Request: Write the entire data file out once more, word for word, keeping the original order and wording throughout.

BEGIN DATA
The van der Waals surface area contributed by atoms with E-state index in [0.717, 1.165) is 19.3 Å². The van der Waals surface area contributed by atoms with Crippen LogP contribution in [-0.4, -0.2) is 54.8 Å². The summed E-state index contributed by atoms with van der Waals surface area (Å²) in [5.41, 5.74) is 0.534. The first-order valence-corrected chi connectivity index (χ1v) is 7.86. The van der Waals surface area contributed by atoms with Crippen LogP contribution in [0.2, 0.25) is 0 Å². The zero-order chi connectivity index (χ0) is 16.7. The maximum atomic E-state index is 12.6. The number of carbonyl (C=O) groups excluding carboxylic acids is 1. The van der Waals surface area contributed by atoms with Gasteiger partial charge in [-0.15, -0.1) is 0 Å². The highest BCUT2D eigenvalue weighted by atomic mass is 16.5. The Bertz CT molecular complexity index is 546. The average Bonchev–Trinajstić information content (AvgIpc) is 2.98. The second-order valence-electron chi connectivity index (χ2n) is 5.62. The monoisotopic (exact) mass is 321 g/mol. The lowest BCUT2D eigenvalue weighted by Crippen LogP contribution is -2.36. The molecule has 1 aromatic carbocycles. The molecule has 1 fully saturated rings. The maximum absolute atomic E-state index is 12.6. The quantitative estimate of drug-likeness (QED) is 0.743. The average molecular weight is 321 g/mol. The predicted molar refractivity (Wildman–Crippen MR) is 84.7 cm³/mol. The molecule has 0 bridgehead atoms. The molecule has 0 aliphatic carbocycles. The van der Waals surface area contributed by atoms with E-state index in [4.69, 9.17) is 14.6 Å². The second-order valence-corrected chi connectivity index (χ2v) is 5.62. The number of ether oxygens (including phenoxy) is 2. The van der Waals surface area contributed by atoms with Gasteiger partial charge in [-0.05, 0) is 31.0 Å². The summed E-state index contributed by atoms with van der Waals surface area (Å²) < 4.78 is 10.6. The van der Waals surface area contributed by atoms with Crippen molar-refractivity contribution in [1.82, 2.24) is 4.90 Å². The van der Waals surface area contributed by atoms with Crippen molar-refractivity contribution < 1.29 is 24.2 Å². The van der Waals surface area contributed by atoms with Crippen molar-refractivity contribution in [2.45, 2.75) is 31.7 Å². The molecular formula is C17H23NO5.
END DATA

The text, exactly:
The van der Waals surface area contributed by atoms with E-state index in [0.717, 1.165) is 19.3 Å². The van der Waals surface area contributed by atoms with Crippen LogP contribution in [-0.4, -0.2) is 54.8 Å². The summed E-state index contributed by atoms with van der Waals surface area (Å²) in [5.41, 5.74) is 0.534. The first-order valence-corrected chi connectivity index (χ1v) is 7.86. The van der Waals surface area contributed by atoms with Crippen LogP contribution in [0.2, 0.25) is 0 Å². The zero-order chi connectivity index (χ0) is 16.7. The maximum atomic E-state index is 12.6. The number of carbonyl (C=O) groups excluding carboxylic acids is 1. The van der Waals surface area contributed by atoms with Gasteiger partial charge in [-0.15, -0.1) is 0 Å². The highest BCUT2D eigenvalue weighted by atomic mass is 16.5. The Bertz CT molecular complexity index is 546. The average Bonchev–Trinajstić information content (AvgIpc) is 2.98. The second-order valence-electron chi connectivity index (χ2n) is 5.62. The monoisotopic (exact) mass is 321 g/mol. The lowest BCUT2D eigenvalue weighted by Crippen LogP contribution is -2.36. The molecule has 1 aromatic carbocycles. The molecule has 1 fully saturated rings. The maximum absolute atomic E-state index is 12.6. The quantitative estimate of drug-likeness (QED) is 0.743. The average molecular weight is 321 g/mol. The predicted molar refractivity (Wildman–Crippen MR) is 84.7 cm³/mol. The molecule has 0 bridgehead atoms. The molecule has 0 aliphatic carbocycles. The van der Waals surface area contributed by atoms with E-state index in [4.69, 9.17) is 14.6 Å². The second-order valence-corrected chi connectivity index (χ2v) is 5.62. The number of ether oxygens (including phenoxy) is 2. The van der Waals surface area contributed by atoms with Gasteiger partial charge in [-0.05, 0) is 31.0 Å². The summed E-state index contributed by atoms with van der Waals surface area (Å²) < 4.78 is 10.6. The van der Waals surface area contributed by atoms with Crippen molar-refractivity contribution in [1.82, 2.24) is 4.90 Å². The van der Waals surface area contributed by atoms with Crippen molar-refractivity contribution < 1.29 is 24.2 Å². The van der Waals surface area contributed by atoms with Crippen molar-refractivity contribution in [2.45, 2.75) is 31.7 Å². The molecular formula is C17H23NO5.